Snohomish group wants say in development plans

SNOHOMISH — A group that came together to fight “apodments” plans to stick around.

Your Snohomish aims to protect the quality of life and small town character of Snohomish. The group wants a way to funnel their opinions on development to the City Council. They launched a website on Friday called yoursnohomish.org.

“In this town, people talk to each other over fences,” said Beth Jarvis, one of the organizers. “We sit on our porches. We want to maintain that. We don’t want Snohomish to be city-fied, for lack of a better word.”

The group was formed by neighbors when Coho Real Estate of Seattle suggested building “apodments” in a vacant building at 402 Ave. E near Snohomish High School. Similar to some college dormatories, “apodments” consist of several smaller apartments in a larger building, with shared rooms such as kitchens and laundry areas.

The Snohomish City Council unanimously rejected that project in April.

The residents in that fight are worried that another high density development could still come knocking. And they’re concerned about other developments that could increase density and diminish the small-town feel of the community.

“We kind of kept in touch with each other,” said Karen DeYoung, another organizer. “We see each other socially, wallking through the neighborhood. This came up again that we discovered that the project on Avenue E wasn’t really going away.”

Jarvis said the group is not opposed to all developments. They just want a more reasoned approach to growth — and they want their group to have a voice in those decisions.

One of the first issues that they’ll tackle is a possible change to the city’s sign code, scheduled for discussion at the Planning Commission meeting this week.

“Snohomish has a certain ambience, a certain characteristic,” Jarvis said. “We’re not like Lynnwood. We don’t want to see all of that.”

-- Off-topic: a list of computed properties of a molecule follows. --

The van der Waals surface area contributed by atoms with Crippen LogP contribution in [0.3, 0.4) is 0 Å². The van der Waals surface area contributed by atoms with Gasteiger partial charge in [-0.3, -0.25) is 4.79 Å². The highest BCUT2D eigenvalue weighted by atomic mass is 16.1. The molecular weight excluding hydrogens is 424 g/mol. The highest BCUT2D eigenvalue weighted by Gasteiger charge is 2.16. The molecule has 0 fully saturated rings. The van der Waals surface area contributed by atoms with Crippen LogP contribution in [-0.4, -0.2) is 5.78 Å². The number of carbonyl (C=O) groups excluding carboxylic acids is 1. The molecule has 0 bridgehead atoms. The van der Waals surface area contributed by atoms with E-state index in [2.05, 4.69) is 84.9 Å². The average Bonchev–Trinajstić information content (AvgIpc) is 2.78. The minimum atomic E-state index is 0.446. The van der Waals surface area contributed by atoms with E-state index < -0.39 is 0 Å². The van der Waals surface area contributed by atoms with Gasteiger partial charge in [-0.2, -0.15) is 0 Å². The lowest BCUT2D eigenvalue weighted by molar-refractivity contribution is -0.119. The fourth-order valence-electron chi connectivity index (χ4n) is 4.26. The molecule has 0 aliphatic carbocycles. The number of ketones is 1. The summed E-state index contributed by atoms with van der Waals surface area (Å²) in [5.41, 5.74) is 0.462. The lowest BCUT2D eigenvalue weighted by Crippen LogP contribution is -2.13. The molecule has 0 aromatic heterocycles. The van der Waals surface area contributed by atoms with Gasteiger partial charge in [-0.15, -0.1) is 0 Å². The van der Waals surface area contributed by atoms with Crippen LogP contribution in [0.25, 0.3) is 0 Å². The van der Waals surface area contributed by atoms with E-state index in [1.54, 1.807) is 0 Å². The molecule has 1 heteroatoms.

More in Local News

Local police join thousands honoring slain Canadian officer

Abbotsford Const. John Davidson was killed Nov. 6 in a shootout with a suspected car thief.

Hard work is paying off for Mariner High senior

Mey Ly has excelled in school since moving here from Cambodia; she also serves as an intrepreter.

Darrington School Board race might come down to a coin flip

With a one-vote difference, a single ballot in Skagit County remains to be counted.

Herald photos of the week

A weekly collection of The Herald’s best images by staff photographers and… Continue reading

No easy exit from Smokey Point shopping complex

There’s just no easy exit on this one. A reader called in… Continue reading

Lynnwood, Marysville, Sultan consider ban on safe injection sites

If approved, they would join Lake Stevens and Snohomish County, which have temporary bans.

City Council OKs initial funding for Smith Avenue parking lot

The site of the former Smith Street Mill is being developed in anticipation of light rail.

Single fingerprint on robbery note leads to arrest

The holdup occurred at a U.S. Bank branch in Lynnwood in June.

Two windsurfers rescued from Port Susan near Kayak Point

The men had failed to return to shore during Sunday’s windstorm.

Most Read